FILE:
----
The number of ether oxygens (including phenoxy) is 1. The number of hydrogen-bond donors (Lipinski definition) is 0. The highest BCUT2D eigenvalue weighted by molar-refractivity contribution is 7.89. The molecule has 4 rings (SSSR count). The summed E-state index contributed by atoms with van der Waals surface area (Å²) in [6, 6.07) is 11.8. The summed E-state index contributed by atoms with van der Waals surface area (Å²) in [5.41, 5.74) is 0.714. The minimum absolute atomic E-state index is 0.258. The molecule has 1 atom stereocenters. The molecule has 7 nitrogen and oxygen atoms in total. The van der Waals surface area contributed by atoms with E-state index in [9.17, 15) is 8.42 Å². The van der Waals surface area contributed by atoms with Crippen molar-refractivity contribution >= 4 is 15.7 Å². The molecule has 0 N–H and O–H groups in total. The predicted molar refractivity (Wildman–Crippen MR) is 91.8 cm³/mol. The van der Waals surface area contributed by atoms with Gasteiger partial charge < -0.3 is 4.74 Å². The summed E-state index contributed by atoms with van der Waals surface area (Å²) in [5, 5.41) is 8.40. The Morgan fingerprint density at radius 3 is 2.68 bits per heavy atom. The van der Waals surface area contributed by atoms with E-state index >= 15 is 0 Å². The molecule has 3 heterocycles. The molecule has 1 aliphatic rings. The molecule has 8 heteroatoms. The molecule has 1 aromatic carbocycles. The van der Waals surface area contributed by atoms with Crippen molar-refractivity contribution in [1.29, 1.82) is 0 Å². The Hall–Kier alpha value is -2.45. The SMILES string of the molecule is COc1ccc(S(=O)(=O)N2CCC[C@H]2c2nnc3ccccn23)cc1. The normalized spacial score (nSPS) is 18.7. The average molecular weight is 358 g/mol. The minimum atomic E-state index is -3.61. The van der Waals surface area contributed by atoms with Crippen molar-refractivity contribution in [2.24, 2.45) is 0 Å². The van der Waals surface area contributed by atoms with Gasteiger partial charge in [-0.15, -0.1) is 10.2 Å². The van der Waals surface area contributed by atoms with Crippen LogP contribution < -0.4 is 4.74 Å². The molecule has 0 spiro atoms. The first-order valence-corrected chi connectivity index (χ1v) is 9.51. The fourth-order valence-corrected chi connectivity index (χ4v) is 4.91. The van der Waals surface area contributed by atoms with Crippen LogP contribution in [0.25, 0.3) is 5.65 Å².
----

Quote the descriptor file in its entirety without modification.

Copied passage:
The number of ether oxygens (including phenoxy) is 1. The number of hydrogen-bond donors (Lipinski definition) is 0. The highest BCUT2D eigenvalue weighted by molar-refractivity contribution is 7.89. The molecule has 4 rings (SSSR count). The summed E-state index contributed by atoms with van der Waals surface area (Å²) in [6, 6.07) is 11.8. The summed E-state index contributed by atoms with van der Waals surface area (Å²) in [5.41, 5.74) is 0.714. The minimum absolute atomic E-state index is 0.258. The molecule has 1 atom stereocenters. The molecule has 7 nitrogen and oxygen atoms in total. The van der Waals surface area contributed by atoms with E-state index in [9.17, 15) is 8.42 Å². The van der Waals surface area contributed by atoms with Crippen molar-refractivity contribution >= 4 is 15.7 Å². The molecule has 0 N–H and O–H groups in total. The predicted molar refractivity (Wildman–Crippen MR) is 91.8 cm³/mol. The van der Waals surface area contributed by atoms with Gasteiger partial charge < -0.3 is 4.74 Å². The summed E-state index contributed by atoms with van der Waals surface area (Å²) in [5, 5.41) is 8.40. The Morgan fingerprint density at radius 3 is 2.68 bits per heavy atom. The van der Waals surface area contributed by atoms with E-state index >= 15 is 0 Å². The molecule has 3 heterocycles. The molecule has 1 aliphatic rings. The molecule has 8 heteroatoms. The molecule has 1 aromatic carbocycles. The van der Waals surface area contributed by atoms with Crippen molar-refractivity contribution in [1.29, 1.82) is 0 Å². The Hall–Kier alpha value is -2.45. The SMILES string of the molecule is COc1ccc(S(=O)(=O)N2CCC[C@H]2c2nnc3ccccn23)cc1. The normalized spacial score (nSPS) is 18.7. The average molecular weight is 358 g/mol. The minimum atomic E-state index is -3.61. The van der Waals surface area contributed by atoms with Crippen molar-refractivity contribution in [2.24, 2.45) is 0 Å². The van der Waals surface area contributed by atoms with Gasteiger partial charge in [-0.15, -0.1) is 10.2 Å². The van der Waals surface area contributed by atoms with Crippen LogP contribution < -0.4 is 4.74 Å². The molecule has 0 spiro atoms. The first-order valence-corrected chi connectivity index (χ1v) is 9.51. The fourth-order valence-corrected chi connectivity index (χ4v) is 4.91. The van der Waals surface area contributed by atoms with Crippen LogP contribution in [0.25, 0.3) is 5.65 Å².